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Trailers you can tow with passenger vehicles or SUVs. A great way to transform average cars into adventure cars.
Larger trailers that attach to towing vehicles with a gooseneck extension in the truck bed.
Living quarters in the front with dedicated space for hauling motorcycles or other “toys” in the back.
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Popular with small families and first-time RV drivers who want a little more room than a van. Comparable to driving a truck.
The smallest and nimblest of fully enclosed RVs. Drives like a van. Loves posing for Instagram.
A formal-sounding name for camper van, but just as photogenic.
Drivers should be comfortable driving bus-sized vehicles and dealing with parking limitations. Great for delivery.
If you can drive a truck, you can drive a truck camper. Makes roughing it significantly less rough.
All other types of drivable vehicles.
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Also known as Fred Hayes State Park, Starvation State Park was officially established in 1972 when the dam was completed. Starvation State Park borders a 3,500-acre reservoir. It’s believed that a small settlement near the Strawberry River was established in the late 1800s, and this settlement struggled to survive in a harsh, arid region that Utah is well-known for.
The settlement’s residents struggled to keep not only their cattle alive but also themselves. Many - both people and cattle alike - died of starvation in the late 1800s. Settlers traveling through the regions found their bodies, and rather than remain in the area, buried these villagers with a sign describing their fate, and kept going. And that is the likely origin of the name for this region and the state park.
The closest town with a medical clinic is Duchesne, UT, which is primarily an oil and cattle town. The town’s motto is “the Gateway to Uintah Basin.” It’s believed that William Long, aka Sundance Kid, may have not died in Bolivia, but rather returned to his hometown, Duchesne.
Although Starvation State Park is only around 800 acres, it lines the shores of the Starvation Reservoir, which has a surface area of 3,500 acres. The pristine aquamarine water of the reservoir is perfect for walleye fish, and they are especially robust. Fishermen frequently catch trophy-sized walleye fish that weigh over 10 pounds. The Walleye Classic Fishing Tournament has been held annually since 1991, and several other smaller tournaments are held on the lake frequently. In addition to walleye, other fish like yellow perch, smallmouth bass, rainbow, brown, and cutthroat trout, carp, and kokanee salmon are common.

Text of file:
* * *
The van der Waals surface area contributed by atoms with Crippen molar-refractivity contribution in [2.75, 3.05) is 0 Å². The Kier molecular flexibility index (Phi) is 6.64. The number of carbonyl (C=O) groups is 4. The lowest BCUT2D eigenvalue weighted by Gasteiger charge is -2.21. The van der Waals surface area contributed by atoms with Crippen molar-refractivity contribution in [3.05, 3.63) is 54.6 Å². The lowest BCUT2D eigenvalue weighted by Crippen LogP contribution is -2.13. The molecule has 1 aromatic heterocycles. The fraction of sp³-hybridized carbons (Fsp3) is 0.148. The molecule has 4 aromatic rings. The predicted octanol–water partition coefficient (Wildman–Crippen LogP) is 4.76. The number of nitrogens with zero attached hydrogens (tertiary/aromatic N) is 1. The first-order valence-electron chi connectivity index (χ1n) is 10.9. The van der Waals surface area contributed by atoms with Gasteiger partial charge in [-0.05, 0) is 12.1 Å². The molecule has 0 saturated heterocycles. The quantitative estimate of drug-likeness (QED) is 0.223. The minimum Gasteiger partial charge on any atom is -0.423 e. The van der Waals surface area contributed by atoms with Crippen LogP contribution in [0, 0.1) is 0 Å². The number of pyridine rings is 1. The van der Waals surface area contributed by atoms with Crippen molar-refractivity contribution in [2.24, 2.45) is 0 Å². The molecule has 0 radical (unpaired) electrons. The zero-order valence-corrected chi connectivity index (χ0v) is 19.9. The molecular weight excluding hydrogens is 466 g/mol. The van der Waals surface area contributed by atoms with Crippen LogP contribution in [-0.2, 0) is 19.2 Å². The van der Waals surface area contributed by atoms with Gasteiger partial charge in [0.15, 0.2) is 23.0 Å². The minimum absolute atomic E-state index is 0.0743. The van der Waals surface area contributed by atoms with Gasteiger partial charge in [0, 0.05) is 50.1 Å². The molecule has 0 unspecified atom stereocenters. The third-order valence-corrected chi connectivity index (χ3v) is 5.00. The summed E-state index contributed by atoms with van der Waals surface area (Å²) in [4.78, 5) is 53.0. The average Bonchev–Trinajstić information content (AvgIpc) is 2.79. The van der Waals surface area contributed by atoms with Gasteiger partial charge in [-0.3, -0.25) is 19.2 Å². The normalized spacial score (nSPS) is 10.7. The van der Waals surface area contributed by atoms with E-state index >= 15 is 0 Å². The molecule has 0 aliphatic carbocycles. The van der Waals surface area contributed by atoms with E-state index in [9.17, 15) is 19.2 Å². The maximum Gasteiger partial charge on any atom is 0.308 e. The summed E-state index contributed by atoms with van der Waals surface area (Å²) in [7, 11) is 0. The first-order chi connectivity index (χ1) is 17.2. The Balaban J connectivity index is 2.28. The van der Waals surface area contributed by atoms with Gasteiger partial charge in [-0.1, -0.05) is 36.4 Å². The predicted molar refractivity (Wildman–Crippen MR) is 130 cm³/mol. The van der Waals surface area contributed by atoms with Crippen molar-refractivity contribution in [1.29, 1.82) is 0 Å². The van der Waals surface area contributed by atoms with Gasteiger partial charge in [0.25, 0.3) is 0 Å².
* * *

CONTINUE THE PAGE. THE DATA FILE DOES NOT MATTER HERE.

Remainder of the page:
Close to the public boat ramp, the park office operates a small boat rental service, lending out rowboats, small motorboats, canoes, and kayaks. Starvation State Park also has two courtesy docks, and boaters are allowed to tie up their boats at the shore near their campgrounds. There are also fish-cleaning stations available. Embark in a boat and duck into a cove along the shores for a quiet day of fishing or sunbathing.
In addition to the fishing retreat, land-bound adventurers can try their hand at the 3D archery course or hit the trails. There are a few miles of hiking trails that climb rugged terrain to rocky summits. Alternatively, hop into an OHV and roam the dirt roads. Be mindful that Ute Native American Tribal lands encompass Starvation State Park, and trespassing - whether on foot or vehicle - is strictly prohibited.
Rent an RV and skip the long, lonely drive from the closest hotel. Wake up to rosy rocks colored by the rising sun. Starvation State Park RV campgrounds have six campgrounds, two of which are developed. The Beach Campground is, as the name suggests, waterfront. It has restrooms with flush toilets, hot showers, electric and water hookups for all RV sites, and fire pits at each site.
Mountain View Campground is found on the side of a low hill, and most RV sites have a fabulous view of the lake. There are hot showers, electric and water hookups, and fire pits at each site. Atop the hill, the views of the turquoise lake contrasted by the soft suede hills are brilliant.
As remote and isolated as this region is, with a little patience and the help of a motorhome rental, the nearby towns are just a heartbeat away. Vernal, UT, is nicknamed “Dino town,” because of the abundance of fossil finds in the area. There are two museums that centers around dinosaurs: the Utah Field House of Natural History State Park Museum and Dinosaur Land. Vernal also holds an annual Games, Anime, and More festival in the town.
The small town of Roosevelt, UT, is one of the few towns in Utah with a drive-in theater. This relic is alive and well, featuring both new releases and classic films on a regular basis. On a warm summer evening, roll up in a camper rental and enjoy your favorite film. Underneath the big screen, children pump their legs on the old-fashioned swings, seesaws, and slides. In the back of the theater, teenagers shill buttery popcorn and candies in the old-timey confectionary shop.
At the end of a long day of traveling in a motorhome rental, pull up at an RV site at Starvation State Park. Kick up your heels by a campfire and watch stars appear in the night sky. In this remote part of Utah, light pollution is minimal, and the stars are clear and bright. Several celestial objects can be seen with the naked eye.